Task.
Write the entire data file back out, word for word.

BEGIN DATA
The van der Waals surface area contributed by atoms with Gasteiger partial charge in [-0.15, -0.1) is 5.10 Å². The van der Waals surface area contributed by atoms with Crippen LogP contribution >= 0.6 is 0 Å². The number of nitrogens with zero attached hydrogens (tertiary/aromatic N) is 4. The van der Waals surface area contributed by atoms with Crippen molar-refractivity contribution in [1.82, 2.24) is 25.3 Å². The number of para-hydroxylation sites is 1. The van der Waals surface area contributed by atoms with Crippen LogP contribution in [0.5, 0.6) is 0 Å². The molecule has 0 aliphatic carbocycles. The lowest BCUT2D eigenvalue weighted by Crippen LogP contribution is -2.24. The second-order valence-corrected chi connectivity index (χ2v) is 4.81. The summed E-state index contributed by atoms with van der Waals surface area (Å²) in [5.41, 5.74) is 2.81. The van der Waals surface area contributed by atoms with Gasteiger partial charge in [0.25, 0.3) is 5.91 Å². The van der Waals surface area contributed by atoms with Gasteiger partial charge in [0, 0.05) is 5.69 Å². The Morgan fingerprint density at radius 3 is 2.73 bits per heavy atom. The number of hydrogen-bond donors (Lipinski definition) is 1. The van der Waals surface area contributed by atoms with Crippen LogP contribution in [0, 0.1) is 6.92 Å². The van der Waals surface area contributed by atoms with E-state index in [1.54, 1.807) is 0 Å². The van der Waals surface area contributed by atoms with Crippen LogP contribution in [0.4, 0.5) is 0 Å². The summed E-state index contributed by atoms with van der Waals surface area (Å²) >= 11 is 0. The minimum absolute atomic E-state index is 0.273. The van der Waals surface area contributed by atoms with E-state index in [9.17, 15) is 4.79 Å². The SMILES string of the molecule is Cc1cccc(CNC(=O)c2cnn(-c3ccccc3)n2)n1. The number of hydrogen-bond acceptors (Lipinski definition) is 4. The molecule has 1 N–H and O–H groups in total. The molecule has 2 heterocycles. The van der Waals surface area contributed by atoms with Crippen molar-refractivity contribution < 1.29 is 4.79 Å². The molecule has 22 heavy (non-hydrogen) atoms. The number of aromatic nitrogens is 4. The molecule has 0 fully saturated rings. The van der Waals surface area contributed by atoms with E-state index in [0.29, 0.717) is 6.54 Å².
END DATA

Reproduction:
The van der Waals surface area contributed by atoms with Gasteiger partial charge in [-0.15, -0.1) is 5.10 Å². The van der Waals surface area contributed by atoms with Crippen LogP contribution >= 0.6 is 0 Å². The number of nitrogens with zero attached hydrogens (tertiary/aromatic N) is 4. The van der Waals surface area contributed by atoms with Crippen molar-refractivity contribution in [1.82, 2.24) is 25.3 Å². The number of para-hydroxylation sites is 1. The van der Waals surface area contributed by atoms with Crippen LogP contribution in [0.5, 0.6) is 0 Å². The molecule has 0 aliphatic carbocycles. The lowest BCUT2D eigenvalue weighted by Crippen LogP contribution is -2.24. The second-order valence-corrected chi connectivity index (χ2v) is 4.81. The summed E-state index contributed by atoms with van der Waals surface area (Å²) in [5.41, 5.74) is 2.81. The van der Waals surface area contributed by atoms with Gasteiger partial charge in [0.25, 0.3) is 5.91 Å². The van der Waals surface area contributed by atoms with Gasteiger partial charge in [0, 0.05) is 5.69 Å². The Morgan fingerprint density at radius 3 is 2.73 bits per heavy atom. The number of hydrogen-bond donors (Lipinski definition) is 1. The van der Waals surface area contributed by atoms with Crippen LogP contribution in [0, 0.1) is 6.92 Å². The van der Waals surface area contributed by atoms with E-state index in [1.54, 1.807) is 0 Å². The van der Waals surface area contributed by atoms with Crippen LogP contribution in [0.4, 0.5) is 0 Å². The summed E-state index contributed by atoms with van der Waals surface area (Å²) >= 11 is 0. The minimum absolute atomic E-state index is 0.273. The van der Waals surface area contributed by atoms with E-state index in [9.17, 15) is 4.79 Å². The SMILES string of the molecule is Cc1cccc(CNC(=O)c2cnn(-c3ccccc3)n2)n1. The number of hydrogen-bond acceptors (Lipinski definition) is 4. The molecule has 1 N–H and O–H groups in total. The molecule has 2 heterocycles. The van der Waals surface area contributed by atoms with Crippen molar-refractivity contribution < 1.29 is 4.79 Å². The molecule has 22 heavy (non-hydrogen) atoms. The number of aromatic nitrogens is 4. The molecule has 0 fully saturated rings. The van der Waals surface area contributed by atoms with E-state index in [0.29, 0.717) is 6.54 Å².